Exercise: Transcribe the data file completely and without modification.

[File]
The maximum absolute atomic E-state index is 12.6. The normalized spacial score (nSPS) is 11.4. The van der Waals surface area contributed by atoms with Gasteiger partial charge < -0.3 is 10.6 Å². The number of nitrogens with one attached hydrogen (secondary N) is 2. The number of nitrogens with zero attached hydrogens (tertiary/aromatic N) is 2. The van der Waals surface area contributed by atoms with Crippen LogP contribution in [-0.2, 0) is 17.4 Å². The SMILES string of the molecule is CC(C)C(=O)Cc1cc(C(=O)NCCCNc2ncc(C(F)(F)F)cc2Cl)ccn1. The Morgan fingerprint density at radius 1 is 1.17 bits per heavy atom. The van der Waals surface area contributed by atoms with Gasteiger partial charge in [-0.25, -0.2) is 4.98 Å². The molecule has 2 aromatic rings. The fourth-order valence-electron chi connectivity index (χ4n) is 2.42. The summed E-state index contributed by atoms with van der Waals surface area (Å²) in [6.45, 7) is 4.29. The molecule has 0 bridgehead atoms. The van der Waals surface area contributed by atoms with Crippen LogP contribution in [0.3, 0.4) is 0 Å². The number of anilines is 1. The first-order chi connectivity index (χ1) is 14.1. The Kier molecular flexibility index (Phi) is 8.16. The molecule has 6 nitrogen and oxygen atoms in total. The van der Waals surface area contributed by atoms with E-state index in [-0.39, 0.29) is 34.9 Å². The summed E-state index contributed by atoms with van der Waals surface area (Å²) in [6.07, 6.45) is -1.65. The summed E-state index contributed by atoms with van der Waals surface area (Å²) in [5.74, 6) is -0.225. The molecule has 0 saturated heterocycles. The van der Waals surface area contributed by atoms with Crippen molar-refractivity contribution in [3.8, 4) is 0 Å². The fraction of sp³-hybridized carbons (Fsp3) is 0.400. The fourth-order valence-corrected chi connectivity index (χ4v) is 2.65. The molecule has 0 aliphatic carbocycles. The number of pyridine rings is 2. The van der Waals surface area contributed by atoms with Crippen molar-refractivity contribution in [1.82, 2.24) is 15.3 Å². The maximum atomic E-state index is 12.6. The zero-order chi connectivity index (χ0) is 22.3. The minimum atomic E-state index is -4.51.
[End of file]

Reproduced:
The maximum absolute atomic E-state index is 12.6. The normalized spacial score (nSPS) is 11.4. The van der Waals surface area contributed by atoms with Gasteiger partial charge < -0.3 is 10.6 Å². The number of nitrogens with one attached hydrogen (secondary N) is 2. The number of nitrogens with zero attached hydrogens (tertiary/aromatic N) is 2. The van der Waals surface area contributed by atoms with Crippen LogP contribution in [-0.2, 0) is 17.4 Å². The SMILES string of the molecule is CC(C)C(=O)Cc1cc(C(=O)NCCCNc2ncc(C(F)(F)F)cc2Cl)ccn1. The Morgan fingerprint density at radius 1 is 1.17 bits per heavy atom. The van der Waals surface area contributed by atoms with Gasteiger partial charge in [-0.25, -0.2) is 4.98 Å². The molecule has 2 aromatic rings. The fourth-order valence-electron chi connectivity index (χ4n) is 2.42. The summed E-state index contributed by atoms with van der Waals surface area (Å²) in [6.45, 7) is 4.29. The molecule has 0 bridgehead atoms. The van der Waals surface area contributed by atoms with Crippen LogP contribution in [0.3, 0.4) is 0 Å². The number of anilines is 1. The first-order chi connectivity index (χ1) is 14.1. The Kier molecular flexibility index (Phi) is 8.16. The molecule has 6 nitrogen and oxygen atoms in total. The van der Waals surface area contributed by atoms with E-state index in [-0.39, 0.29) is 34.9 Å². The summed E-state index contributed by atoms with van der Waals surface area (Å²) in [6.07, 6.45) is -1.65. The summed E-state index contributed by atoms with van der Waals surface area (Å²) in [5.74, 6) is -0.225. The molecule has 0 saturated heterocycles. The van der Waals surface area contributed by atoms with Crippen molar-refractivity contribution in [3.8, 4) is 0 Å². The fraction of sp³-hybridized carbons (Fsp3) is 0.400. The fourth-order valence-corrected chi connectivity index (χ4v) is 2.65. The molecule has 0 aliphatic carbocycles. The number of pyridine rings is 2. The van der Waals surface area contributed by atoms with Crippen molar-refractivity contribution in [1.82, 2.24) is 15.3 Å². The maximum atomic E-state index is 12.6. The zero-order chi connectivity index (χ0) is 22.3. The minimum atomic E-state index is -4.51.